The results, as you can imagine, were not what we expected. It turns out that we spend quite a lot of the time inside of GZip, compressing the data. It turns out that when we set up the backup format all those years ago, we chose GZip and Optimal compression mode. In other words, we wanted the file size to be as small as possible. That… makes sense, of course. But it turns out that the vast majority of the time is actually spent compressing the data?

Time to start looking deeper into that. GZip is an old format (it came out in 1992!). And recently there have been a number of new compression algorithms (Zstd, Brotli, etc). We decided to look into those in detail. GZip also has several modes that affect compression ratio vs. compression time.

After a bit of experimentation, we have the following details when backing up a 35GB database.

Algorithm & Mode    



GZip - Optimal

5.9 GB

6 min, 40 sec

GZip - Fastest

6.6 GB

4 min, 7 sec

ZStd - Fastest

4.1 GB

3 min, 1 sec

The data in this case is mostly textual (JSON), and it turns out that we can reduce the backup time by more than half while saving 30% in the space we take. Those are some nice numbers.

You’ll note that ZStd also has a mode that controls compression ratio vs compression time. We tried checking this as well on a different dataset (a snapshot of the actual database) with a size of 25.5GB and we got:

Algorithm & Mode   



ZStd - Fastest

2.18 GB

56 sec

ZStd - Optimal

1.98 GB

1 min, 41 sec

GZip - Optimal

2.99 GB

3 min, 50 sec

As you can see, GZip isn’t going to get a participation trophy at this point, coming dead last for both size and time.

In short, RavenDB 6.0.1 will use the new ZStd compression algorithm for backups (and export files),  and you can expect to have greatly reduced backup times as well as smaller backups overall.

This is now the default mode for RavenDB 6.0.1 or higher, but you can control that in the backup settings if you so wish.


Restoring from old backups is no issue, of course, but restoring a ZStd backup on an older version of RavenDB is not supported. You can configure RavenDB to use the GZip algorithm if that is required.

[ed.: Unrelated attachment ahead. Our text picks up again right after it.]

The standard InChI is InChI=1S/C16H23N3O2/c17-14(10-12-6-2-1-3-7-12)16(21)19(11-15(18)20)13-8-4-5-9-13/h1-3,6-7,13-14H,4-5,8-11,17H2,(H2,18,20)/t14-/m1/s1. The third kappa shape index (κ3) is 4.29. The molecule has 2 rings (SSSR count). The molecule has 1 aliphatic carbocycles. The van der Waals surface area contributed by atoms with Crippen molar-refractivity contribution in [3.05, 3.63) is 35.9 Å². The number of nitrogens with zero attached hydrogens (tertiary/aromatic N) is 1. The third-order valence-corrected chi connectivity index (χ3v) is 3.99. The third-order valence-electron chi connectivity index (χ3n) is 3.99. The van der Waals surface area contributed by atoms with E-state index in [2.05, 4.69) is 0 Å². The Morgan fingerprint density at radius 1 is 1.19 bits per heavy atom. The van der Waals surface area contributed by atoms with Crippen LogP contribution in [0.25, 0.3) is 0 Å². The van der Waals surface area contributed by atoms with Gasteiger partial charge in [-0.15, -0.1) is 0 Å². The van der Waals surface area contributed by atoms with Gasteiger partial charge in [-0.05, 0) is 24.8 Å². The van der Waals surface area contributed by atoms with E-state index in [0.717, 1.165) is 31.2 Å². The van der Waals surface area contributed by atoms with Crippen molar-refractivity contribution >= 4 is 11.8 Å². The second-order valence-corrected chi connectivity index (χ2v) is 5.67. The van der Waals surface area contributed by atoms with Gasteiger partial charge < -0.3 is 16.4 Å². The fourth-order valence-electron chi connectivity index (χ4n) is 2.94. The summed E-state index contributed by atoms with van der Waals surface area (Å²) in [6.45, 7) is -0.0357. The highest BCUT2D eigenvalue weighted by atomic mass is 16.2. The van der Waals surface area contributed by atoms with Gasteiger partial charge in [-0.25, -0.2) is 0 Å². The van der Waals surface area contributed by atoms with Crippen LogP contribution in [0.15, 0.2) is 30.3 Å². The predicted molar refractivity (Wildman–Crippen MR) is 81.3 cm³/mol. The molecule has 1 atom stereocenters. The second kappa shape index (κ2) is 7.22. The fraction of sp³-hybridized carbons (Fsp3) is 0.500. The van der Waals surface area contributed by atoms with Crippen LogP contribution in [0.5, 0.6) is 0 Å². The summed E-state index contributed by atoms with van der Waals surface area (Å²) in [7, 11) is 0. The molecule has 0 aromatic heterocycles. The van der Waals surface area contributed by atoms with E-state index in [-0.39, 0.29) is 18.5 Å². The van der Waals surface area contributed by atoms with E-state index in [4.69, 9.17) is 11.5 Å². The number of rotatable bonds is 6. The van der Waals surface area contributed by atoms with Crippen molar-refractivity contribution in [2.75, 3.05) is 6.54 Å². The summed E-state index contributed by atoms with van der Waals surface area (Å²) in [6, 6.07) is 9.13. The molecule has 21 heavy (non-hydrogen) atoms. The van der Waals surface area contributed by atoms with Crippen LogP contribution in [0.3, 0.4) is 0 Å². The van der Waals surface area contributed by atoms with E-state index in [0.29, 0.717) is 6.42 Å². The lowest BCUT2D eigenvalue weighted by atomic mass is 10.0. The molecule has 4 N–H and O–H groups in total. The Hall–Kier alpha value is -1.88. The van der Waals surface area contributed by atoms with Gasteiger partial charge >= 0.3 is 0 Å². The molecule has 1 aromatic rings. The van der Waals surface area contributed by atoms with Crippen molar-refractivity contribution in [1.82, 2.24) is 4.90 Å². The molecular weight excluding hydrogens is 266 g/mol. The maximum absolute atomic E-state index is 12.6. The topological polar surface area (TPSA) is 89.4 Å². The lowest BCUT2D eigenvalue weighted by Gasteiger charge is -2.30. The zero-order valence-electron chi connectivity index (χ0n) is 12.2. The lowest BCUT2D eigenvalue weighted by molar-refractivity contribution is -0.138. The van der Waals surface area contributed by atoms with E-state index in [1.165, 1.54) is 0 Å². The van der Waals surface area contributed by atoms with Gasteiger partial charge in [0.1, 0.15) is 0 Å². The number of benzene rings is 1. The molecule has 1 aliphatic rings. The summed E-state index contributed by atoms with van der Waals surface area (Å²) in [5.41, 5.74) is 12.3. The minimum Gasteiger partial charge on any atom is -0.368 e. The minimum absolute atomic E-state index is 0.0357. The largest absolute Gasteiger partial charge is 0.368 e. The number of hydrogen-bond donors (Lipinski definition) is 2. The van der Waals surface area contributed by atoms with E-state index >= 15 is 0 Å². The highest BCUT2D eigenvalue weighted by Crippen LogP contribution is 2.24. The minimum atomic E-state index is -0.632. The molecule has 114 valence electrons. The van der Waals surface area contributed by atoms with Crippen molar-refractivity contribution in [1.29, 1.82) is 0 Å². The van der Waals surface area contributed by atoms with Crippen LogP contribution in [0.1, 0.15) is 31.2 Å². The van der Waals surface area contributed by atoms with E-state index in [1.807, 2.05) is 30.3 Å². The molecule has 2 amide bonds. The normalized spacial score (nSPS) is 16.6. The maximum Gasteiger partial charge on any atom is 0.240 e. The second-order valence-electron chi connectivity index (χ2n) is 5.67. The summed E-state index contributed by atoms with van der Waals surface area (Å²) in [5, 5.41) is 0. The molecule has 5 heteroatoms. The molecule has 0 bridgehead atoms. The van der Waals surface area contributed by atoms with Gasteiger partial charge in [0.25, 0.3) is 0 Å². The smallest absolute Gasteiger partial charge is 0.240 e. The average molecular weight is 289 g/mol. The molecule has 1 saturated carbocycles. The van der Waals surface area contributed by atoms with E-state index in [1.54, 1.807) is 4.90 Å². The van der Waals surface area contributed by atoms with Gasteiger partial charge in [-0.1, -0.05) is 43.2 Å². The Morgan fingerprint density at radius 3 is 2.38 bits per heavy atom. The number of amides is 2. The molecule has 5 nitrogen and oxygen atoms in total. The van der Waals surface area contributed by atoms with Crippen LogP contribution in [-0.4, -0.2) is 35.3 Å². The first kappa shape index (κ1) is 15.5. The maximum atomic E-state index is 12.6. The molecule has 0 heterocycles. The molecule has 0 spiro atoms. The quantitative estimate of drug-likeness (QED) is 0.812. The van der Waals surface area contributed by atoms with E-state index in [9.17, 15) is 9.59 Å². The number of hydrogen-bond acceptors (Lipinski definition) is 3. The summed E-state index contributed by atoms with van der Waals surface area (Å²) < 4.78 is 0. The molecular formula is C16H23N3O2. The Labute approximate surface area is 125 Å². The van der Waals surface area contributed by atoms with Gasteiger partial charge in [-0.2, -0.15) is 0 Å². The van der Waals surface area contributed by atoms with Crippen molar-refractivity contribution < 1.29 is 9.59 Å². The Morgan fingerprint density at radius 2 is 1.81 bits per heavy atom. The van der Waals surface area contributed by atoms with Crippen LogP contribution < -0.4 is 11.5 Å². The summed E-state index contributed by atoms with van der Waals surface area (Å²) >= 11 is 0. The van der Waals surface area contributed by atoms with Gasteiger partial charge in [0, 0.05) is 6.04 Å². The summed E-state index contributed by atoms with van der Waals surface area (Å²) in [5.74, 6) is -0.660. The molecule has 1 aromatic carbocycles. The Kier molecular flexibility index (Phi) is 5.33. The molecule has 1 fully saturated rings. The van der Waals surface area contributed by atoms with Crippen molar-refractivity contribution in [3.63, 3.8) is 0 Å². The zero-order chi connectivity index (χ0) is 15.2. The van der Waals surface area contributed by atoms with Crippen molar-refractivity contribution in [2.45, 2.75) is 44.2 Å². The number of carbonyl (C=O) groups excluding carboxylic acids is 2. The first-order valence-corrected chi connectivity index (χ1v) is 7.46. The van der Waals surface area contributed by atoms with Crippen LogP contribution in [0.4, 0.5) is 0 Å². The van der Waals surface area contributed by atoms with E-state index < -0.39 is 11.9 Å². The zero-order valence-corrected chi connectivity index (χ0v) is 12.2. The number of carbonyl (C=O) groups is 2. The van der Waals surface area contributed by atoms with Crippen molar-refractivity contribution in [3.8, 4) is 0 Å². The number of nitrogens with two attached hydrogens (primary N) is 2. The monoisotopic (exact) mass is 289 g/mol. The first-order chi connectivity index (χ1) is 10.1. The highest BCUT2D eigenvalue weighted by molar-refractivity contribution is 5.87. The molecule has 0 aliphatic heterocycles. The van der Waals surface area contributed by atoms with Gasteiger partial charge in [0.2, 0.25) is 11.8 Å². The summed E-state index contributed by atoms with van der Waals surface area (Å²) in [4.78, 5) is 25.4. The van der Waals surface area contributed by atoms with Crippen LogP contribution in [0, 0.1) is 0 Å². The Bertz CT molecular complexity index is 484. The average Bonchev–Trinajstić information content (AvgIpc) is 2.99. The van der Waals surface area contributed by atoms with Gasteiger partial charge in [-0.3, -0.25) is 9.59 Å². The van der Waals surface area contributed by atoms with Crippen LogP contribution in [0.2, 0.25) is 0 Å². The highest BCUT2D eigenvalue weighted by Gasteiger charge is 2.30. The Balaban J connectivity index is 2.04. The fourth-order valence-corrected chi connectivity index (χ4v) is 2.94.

Another feature that is going to improve backup performance is the notion of backup mode, which you can see in the image above. RavenDB backups support multiple destinations, so you can back up to Amazon S3 as well as Azure Blob Storage as a single unit. 

At the time of designing the backup system, that was a nice feature to have, since we assume that you’ll usually have a backup to a local disk (for quick restore) as well as an offsite backup for longer-term storage. In practice, almost all backup configurations in RavenDB have a single destination. However, because we have support for multiple backup destinations, the backup process will first write the backup file to the local disk and then upload it.

The new Direct Upload mode only supports a single destination, and it streams the data to the destination directly, without touching the disk. As a result of this change, we are using far less I/O during backup procedures as well as reducing the total time it takes to run the backup.

This is especially useful if your backup destination is nearby and the network is good. This is frequently the case in the cloud, where you are backing up to S3 in the same region. In our tests, it reduced the backup time by 30% in some cases.

From a coding perspective, those are not huge changes, but together they mean that backups in RavenDB are now cheaper, faster, and far smaller. That translates to a better operating environment for your system. It also means that the costs of storing backups are going to go down by a significant amount.

You can read all the technical details about the few features in the feature announcements:

time to read 4 min | 622 words